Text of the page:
Yesterday was the 150th Anniversary of the Gettysburg Address. We all know the story. The Union and Confederate armies fought over the fields and hills of Gettysburg on July 1-3, 1863. The Union army was victorious and the Confederates retreated to Virginia, never to invade the north again. For a review of the battle look here. This was the bloodiest day of that war that continued until April, 1865.
Following the battle, a National Cemetery was established and Abraham Lincoln was invited to participate, not as the main speaker, but to add a few comments after the two hour oration by Edward Everett, the leading orator of the time. As Everett said to Lincoln, “you said in two minutes what I tried to say in two hours.”
What concerns me is why Barack Obama, who has tried to link himself to Lincoln numerous times, refused to appear at Gettysburg, a short, sixty-five mile,helicopter ride from the South Lawn of the White House. Where Obama has mentioned that he is, like Lincoln, from Illinois, sees himself as the same sort of leader, and was sworn in on the Lincoln Bible, he did not appear at Gettysburg because whatever he said there would be compared to the Gettysburg Address, one of the most important of our national treasures. The comparison to Lincoln would fail as no one has been able to match Lincoln’s perfect message. Then again it may be that Obama disagrees with that message. He was quoted as saying, “these truths may be self evident.” for example.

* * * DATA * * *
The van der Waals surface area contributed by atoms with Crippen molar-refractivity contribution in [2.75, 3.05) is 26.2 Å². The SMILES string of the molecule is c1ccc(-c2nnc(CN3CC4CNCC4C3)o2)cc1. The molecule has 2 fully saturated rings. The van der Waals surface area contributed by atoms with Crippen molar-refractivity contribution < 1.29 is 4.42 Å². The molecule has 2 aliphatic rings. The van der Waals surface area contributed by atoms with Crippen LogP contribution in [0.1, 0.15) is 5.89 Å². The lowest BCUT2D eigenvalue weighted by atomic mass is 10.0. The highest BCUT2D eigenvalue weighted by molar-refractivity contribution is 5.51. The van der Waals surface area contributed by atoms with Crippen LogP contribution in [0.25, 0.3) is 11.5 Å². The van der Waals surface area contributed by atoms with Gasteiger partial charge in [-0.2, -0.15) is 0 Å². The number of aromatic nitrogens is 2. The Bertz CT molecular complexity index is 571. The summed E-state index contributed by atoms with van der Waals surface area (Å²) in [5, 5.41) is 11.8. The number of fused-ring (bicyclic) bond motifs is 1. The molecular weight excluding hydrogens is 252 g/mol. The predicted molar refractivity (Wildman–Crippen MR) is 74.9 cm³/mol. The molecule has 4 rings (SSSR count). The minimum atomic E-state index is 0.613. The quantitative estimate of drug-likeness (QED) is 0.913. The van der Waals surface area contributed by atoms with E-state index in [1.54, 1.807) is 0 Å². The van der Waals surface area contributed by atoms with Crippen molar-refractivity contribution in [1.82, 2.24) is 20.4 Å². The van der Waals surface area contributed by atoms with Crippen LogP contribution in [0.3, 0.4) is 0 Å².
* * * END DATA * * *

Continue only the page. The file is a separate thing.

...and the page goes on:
Nevertheless, after Wilson, FDR, LBJ as vice-president, and Clinton had appeared at Gettysburg, it is very strange, indeed, that the man who has traveled on Lincoln’s coat tails, not appear on that “battle field of that war,” that means so much to America. His excuse was that he had a scheduling problem, although it appears that his schedule was not set until just before the anniversary. We may never know the real reason, but the comparison to Lincoln is the one I think was most telling.
Update: I just read that Obama omitted the words “under God,” as in “one nation, under God,” from his recitation of the Gettysburg Address for a Ken Burns documentary. The plot thickens, as they say.